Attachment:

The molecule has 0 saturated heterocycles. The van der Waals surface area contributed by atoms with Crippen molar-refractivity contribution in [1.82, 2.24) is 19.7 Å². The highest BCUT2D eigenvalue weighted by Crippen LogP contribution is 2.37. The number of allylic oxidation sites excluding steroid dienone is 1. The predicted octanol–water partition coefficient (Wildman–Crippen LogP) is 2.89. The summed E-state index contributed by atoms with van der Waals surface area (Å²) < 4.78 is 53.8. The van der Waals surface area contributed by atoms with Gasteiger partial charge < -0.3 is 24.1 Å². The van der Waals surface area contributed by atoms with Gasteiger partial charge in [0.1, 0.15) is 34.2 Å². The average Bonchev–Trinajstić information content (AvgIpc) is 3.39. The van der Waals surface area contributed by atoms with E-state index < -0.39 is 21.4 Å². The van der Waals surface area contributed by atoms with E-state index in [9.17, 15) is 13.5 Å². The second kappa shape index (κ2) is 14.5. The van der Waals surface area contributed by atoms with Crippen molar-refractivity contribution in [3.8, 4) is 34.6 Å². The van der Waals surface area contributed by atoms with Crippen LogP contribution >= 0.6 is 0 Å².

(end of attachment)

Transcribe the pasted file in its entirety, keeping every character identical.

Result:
The molecule has 0 saturated heterocycles. The van der Waals surface area contributed by atoms with Crippen molar-refractivity contribution in [1.82, 2.24) is 19.7 Å². The highest BCUT2D eigenvalue weighted by Crippen LogP contribution is 2.37. The number of allylic oxidation sites excluding steroid dienone is 1. The predicted octanol–water partition coefficient (Wildman–Crippen LogP) is 2.89. The summed E-state index contributed by atoms with van der Waals surface area (Å²) < 4.78 is 53.8. The van der Waals surface area contributed by atoms with Gasteiger partial charge < -0.3 is 24.1 Å². The van der Waals surface area contributed by atoms with Gasteiger partial charge in [0.1, 0.15) is 34.2 Å². The average Bonchev–Trinajstić information content (AvgIpc) is 3.39. The van der Waals surface area contributed by atoms with E-state index < -0.39 is 21.4 Å². The van der Waals surface area contributed by atoms with E-state index in [9.17, 15) is 13.5 Å². The second kappa shape index (κ2) is 14.5. The van der Waals surface area contributed by atoms with Crippen molar-refractivity contribution in [3.8, 4) is 34.6 Å². The van der Waals surface area contributed by atoms with Crippen LogP contribution >= 0.6 is 0 Å².